Ziggy Marley Interview 2008

ZIGGY MARLEY – Man of Dreams, Visions, and Ideas

Interview and photos by Jan Salzman

January 7, 2008 – Los Angeles, CA  –  Ziggy Marley is a four-time Grammy winner who has been playing and recording music for more than 20 years. David “Ziggy” Marley, the eldest son of Reggae legend Bob Marley and wife Rita, first experienced recording and performing at the tender age of ten. His main message was, is, and always will be Love.
He began recording independently in 2003 when he released his first solo album entitled Dragonfly. His most recent endeavor, Love Is My Religion, has received worldwide acclaim and earned him his fourth Grammy Award. He took some time to talk with Reggae Report recently after sound check at the Greek Theatre in Hollywood, California. We spoke about his philosophy, music, dreams, and a few secret projects he’s been working on. Here’s our conversation with Ziggy Marley!

Continue reading

Meet Stephen “The Genius” McGregor

Stephen “The Genius” McGregor
Teen-age Son of Reggae Pioneer Freddie McGregor Hailed as The Riddim Prince!

by M. Peggy Quattro
January 7, 2008 – Los Angeles, CA  –  The latest in a series of McGregor-produced creations to have artists lining up is McGregor’s hot new Bee Hive rhythm. Already adding their voices to his latest production are Busy Signal, his brother Chino McGregor, Elephant Man, Anthony B, Beenie Man, Singing Sweet, and Lady Saw.

At 18 years old, Stephen McGregor has taken a firm grip on handling the state of Reggae today. From the age of five, when he released his first song, the self-penned “School Done Rule,” which stressed the importance of staying in school, the young McGregor was on his way to stardom. By age 10, he was playing guitar, bass, piano, drums, and violin. At age 12, he moved from in front of the mic to behind the board, and began churning out rhythms (aka riddims) professionally. Continue reading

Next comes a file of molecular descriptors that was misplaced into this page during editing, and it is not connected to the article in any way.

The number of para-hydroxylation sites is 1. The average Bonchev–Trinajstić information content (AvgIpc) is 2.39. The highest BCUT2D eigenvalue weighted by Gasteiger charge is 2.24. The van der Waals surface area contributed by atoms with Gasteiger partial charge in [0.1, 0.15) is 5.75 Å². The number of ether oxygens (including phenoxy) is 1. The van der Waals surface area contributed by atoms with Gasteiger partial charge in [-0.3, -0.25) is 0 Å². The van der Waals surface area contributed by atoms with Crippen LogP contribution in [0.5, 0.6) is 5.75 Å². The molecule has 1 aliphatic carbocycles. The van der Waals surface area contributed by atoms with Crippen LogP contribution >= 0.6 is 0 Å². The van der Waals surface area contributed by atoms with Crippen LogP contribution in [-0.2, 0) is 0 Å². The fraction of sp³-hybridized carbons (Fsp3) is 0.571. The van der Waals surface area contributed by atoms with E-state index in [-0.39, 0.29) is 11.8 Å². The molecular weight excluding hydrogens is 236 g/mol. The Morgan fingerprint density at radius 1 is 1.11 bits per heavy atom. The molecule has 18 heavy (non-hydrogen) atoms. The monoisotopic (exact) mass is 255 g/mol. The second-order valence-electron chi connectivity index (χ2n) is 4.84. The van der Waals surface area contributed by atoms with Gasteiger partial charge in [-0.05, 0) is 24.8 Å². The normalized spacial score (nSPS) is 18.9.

Shaggy – A 2008 Interview

SHAGGY – From Boombastic to Intoxicating!

Interview and Photos by Jan Salzman

January 8, 2008 – Los Angeles, CA – Shaggy is Jamaica’s only living Diamond-plus selling recording artist. He received the coveted Grammy Award for the 1996 hit albumBoombastic, and his CD Hot Shot went multiple-platinum when released in 2000. Hot Shot includes the massive hit singles “It Wasn’t Me” and “Angel.”haggy is Jamaica’s only living Diamond-plus selling recording artist. He received the coveted Grammy Award for the 1996 hit albumBoombastic, and his CD Hot Shot went multiple-platinum when released in 2000. Hot Shot includes the massive hit singles “It Wasn’t Me” and “Angel.”

Shaggy is very devoted to his music, always striving to out do his previous efforts, as you will hear when you give a listen to his new CD Intoxication on VP Records. You definitely should go and get this CD if you like to dance!

ReggaeReport.com had the opportunity to attend his CD release party in November 2007 at the Hard Rock Café inside Universal City Walk, Universal City, CA. He also delivered a one-hour performance on the Walk, located outside of the Café. We caught up with Shaggy by phone the next day. He is a very warm, friendly person and a fantastic entertainer. Here is our conversation: Continue reading